6 Technology Habits You Should Try to Adopt This Year
Technology has had an adventurous 2017. The iPhone got rid of its bezels and the iconic TouchID, big companies were involved in even bigger privacy blunders, social networks tried and failed to curb the fake news wildfire, and a whole lot more happened.
But now, a new year, which we hope is filled with exciting technologies, awaits you. And with that, new resolutions as well. Hence, here are six technology habits you should try to adopt in 2018.
1. Desktop Backup Tool
Backing up your computer should be at the top of your resolutions list this year. No, I’m not talking about manual disk backups here. Instead, I’m suggesting a cloud-based utility such as the Google Backup and Sync tool which quietly runs in the background and uploads all your essential files to your Google Drive account. If you’re on limited bandwidth, you can also select precisely which folders need to be synced. Plus, the app even lets you back up unlimited pictures to Google Photos at a compressed quality.
Backing up your computer to a cloud account instead of just an external drive has a multitude of advantages. For starters, you can access any of your files from anywhere on the Google Drive app. Second, you don’t need to worry about crashing the drive and losing all the files. I personally only recently installed the tool and since then, I’ve never looked back. You might not realize the importance of an active backup tool right away, but eventually, one day when your computer decides to randomly refuse to boot up, you will. Of course, you won’t be able to reinstall the operating system with this but we both know you won’t be doing that.
2. Google Photos
Google Photos is arguably one of the most intuitive smartphone apps to have been released in the last couple of years and if it’s still not on your phone, you’re missing out on a lot. Google Photos essentially develops a searchable digital library of your pictures and categorizes them into various smart sections based on the faces included, objects, what have you.
If you don’t necessarily require your media in the highest quality, Google Photos also lets you upload unlimited pictures and videos without any additional costs. In addition to that, the app employs a series of machine learning algorithms for automatically stitching collages, montages of your files. Google Photos is available for both iOS and Android.
3. Password Manager
2018 should be the year when you finally stop procrastinating the idea of installing a password manager. And while we are on the subject, the one that comes inbuilt in the browser doesn’t count. For the uninitiated, a password manager is a secure vault for storing all of your credentials so that you don’t have to use the same password for everything. These utilities also integrate with browsers and even other apps if you’re on Android eliminating the need for filling a form again almost entirely.
While it is usually recommended to buy a premium password manager, there are still a ton of free and competent options to choose from. One of these is LastPass that offers most of its features for free. Moreover, along with enabling a password manager, I would recommend turning on two-factor authentication for various accounts especially the ones you employ every day like Google, Twitter, Apple, and more.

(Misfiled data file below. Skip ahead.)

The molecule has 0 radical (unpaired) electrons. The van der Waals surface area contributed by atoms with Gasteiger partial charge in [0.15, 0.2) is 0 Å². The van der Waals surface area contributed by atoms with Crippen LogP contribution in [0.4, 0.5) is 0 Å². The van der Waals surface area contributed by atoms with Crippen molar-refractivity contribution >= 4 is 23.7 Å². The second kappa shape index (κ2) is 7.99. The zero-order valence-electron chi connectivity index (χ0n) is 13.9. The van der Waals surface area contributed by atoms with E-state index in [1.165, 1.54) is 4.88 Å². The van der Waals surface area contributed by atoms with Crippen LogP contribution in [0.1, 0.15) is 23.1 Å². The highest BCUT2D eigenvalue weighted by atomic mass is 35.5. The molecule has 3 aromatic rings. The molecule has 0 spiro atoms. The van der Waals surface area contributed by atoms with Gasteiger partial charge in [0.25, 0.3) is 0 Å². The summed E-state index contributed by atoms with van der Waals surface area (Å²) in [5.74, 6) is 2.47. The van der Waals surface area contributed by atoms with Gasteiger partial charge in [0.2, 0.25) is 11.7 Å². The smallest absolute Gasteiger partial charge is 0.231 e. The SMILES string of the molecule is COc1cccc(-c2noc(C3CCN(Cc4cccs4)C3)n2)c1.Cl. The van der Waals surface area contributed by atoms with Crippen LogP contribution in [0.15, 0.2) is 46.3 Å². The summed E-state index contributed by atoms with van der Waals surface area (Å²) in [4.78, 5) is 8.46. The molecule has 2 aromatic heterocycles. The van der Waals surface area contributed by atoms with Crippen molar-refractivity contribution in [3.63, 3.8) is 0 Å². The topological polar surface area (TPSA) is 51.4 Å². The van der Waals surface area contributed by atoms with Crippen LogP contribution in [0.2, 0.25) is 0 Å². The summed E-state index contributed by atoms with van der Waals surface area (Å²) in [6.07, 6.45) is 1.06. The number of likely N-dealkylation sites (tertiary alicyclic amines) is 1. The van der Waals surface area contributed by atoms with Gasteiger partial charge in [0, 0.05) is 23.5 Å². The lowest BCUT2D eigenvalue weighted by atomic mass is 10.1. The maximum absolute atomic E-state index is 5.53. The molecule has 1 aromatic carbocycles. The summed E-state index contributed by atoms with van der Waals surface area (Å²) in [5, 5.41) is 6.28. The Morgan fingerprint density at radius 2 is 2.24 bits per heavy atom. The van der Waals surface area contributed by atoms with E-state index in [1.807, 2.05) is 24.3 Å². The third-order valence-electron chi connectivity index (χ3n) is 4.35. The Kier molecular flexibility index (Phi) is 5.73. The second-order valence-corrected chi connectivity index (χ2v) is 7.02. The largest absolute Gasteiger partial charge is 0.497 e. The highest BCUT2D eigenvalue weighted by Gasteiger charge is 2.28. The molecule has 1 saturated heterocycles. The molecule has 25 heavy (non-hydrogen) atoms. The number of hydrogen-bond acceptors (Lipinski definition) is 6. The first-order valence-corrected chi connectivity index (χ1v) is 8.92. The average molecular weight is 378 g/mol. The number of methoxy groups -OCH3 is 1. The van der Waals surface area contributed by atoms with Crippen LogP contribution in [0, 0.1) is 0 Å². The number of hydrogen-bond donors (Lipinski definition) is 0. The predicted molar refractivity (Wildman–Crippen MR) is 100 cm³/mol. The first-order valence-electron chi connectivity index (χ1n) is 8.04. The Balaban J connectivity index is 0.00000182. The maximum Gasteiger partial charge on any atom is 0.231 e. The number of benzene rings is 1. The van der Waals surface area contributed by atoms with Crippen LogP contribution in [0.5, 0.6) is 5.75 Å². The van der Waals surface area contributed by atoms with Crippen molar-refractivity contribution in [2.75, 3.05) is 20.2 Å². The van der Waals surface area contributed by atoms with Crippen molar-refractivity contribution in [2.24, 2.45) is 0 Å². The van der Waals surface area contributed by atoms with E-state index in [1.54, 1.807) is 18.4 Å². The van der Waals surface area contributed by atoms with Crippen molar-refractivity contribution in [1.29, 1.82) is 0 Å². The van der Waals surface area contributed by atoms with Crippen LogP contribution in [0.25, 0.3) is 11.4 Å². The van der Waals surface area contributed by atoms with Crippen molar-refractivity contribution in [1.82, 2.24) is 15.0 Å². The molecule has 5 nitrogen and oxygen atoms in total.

4. Be Warier of Your Presence Online
It shouldn’t come as a surprise when I tell you that the Internet is not as private as it was. As your dependencies on cloud services elevate, there’s very little personal information you have control over. Therefore, it has become exceedingly crucial now for you to be cautious about which websites you visit and what kind of data you’re feeding them.
One of the first steps against the so-called trackers is to block them completely. You can do so by installing any one of these extensions mentioned in this article. Thanks to the sudden rise of cryptocurrencies, a large number of online platforms have also secretly begun mining currencies on their visitors’ computers. To ensure that you don’t fall prey to any of these, download another tool called “No Coin”. Furthermore, you can take a look at this quick roundup of privacy extensions we did recently.
5. Unplug Once in a While
This year, give your eyes the gift of a little me-time because let’s face it, they’re tired of looking at Instagram feeds every day and night. Unplugging from your smartphone can be a stressful job if you’re an addict or more precisely, suffering unconsciously from a disease called “Nomophobia”. However, there is still an abundance of methods you can look into for limiting its impacts on your health and life. To begin with, head over to our starter guide which highlights all the essential and straightforward ways to reduce your smartphone consumption.
6. Disposable Emails
You’ve been signing up for internet services ever since you bought a connection, most of which were nothing more than a one-time thing. Those one-time things, though, still end up flooding your email’s inbox with promotional messages which either stay there forever or if you’re not a procrastinator like me, force you to unsubscribe or block manually. Therefore, it’s time for you to learn and begin using disposable emails. Yes, you can create email addresses with a click of a button that come with no strings attached and let you join various services without spamming your primary account. Once when you are done, you can easily dump them as well. To get started, I recommended taking a look at the Chrome and Firefox extension called Burner Emails. Read more about that and other alternatives in our definitive guide for using disposable emails.
So those were five technology habits we think you should try to adopt this year. Let us know in the comments down below if we missed any good ones.